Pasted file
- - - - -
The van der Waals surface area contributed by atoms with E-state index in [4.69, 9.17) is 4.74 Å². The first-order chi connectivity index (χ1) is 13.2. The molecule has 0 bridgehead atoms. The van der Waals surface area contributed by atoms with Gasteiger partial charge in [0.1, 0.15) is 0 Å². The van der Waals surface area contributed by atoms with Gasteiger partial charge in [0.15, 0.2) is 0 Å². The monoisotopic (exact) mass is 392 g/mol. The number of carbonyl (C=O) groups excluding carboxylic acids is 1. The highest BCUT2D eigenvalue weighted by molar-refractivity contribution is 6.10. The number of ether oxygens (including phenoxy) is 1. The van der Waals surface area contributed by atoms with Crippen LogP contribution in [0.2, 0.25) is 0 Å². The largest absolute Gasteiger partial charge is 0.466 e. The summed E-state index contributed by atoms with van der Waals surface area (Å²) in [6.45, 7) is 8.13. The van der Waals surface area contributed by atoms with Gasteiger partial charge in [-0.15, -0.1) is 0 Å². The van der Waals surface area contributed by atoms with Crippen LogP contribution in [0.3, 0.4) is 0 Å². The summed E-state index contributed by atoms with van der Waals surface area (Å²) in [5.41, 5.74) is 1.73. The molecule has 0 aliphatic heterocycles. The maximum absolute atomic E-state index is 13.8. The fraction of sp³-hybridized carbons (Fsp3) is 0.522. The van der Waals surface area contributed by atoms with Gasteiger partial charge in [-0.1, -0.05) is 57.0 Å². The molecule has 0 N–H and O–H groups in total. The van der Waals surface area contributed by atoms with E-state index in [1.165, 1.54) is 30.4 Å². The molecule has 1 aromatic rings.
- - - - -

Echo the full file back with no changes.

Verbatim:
The van der Waals surface area contributed by atoms with E-state index in [4.69, 9.17) is 4.74 Å². The first-order chi connectivity index (χ1) is 13.2. The molecule has 0 bridgehead atoms. The van der Waals surface area contributed by atoms with Gasteiger partial charge in [0.1, 0.15) is 0 Å². The van der Waals surface area contributed by atoms with Gasteiger partial charge in [0.15, 0.2) is 0 Å². The monoisotopic (exact) mass is 392 g/mol. The number of carbonyl (C=O) groups excluding carboxylic acids is 1. The highest BCUT2D eigenvalue weighted by molar-refractivity contribution is 6.10. The number of ether oxygens (including phenoxy) is 1. The van der Waals surface area contributed by atoms with Crippen LogP contribution in [0.2, 0.25) is 0 Å². The largest absolute Gasteiger partial charge is 0.466 e. The summed E-state index contributed by atoms with van der Waals surface area (Å²) in [6.45, 7) is 8.13. The van der Waals surface area contributed by atoms with Gasteiger partial charge in [-0.15, -0.1) is 0 Å². The van der Waals surface area contributed by atoms with Crippen LogP contribution in [0.3, 0.4) is 0 Å². The summed E-state index contributed by atoms with van der Waals surface area (Å²) in [5.41, 5.74) is 1.73. The molecule has 0 aliphatic heterocycles. The maximum absolute atomic E-state index is 13.8. The fraction of sp³-hybridized carbons (Fsp3) is 0.522. The van der Waals surface area contributed by atoms with Gasteiger partial charge in [-0.1, -0.05) is 57.0 Å². The molecule has 0 N–H and O–H groups in total. The van der Waals surface area contributed by atoms with E-state index in [1.165, 1.54) is 30.4 Å². The molecule has 1 aromatic rings.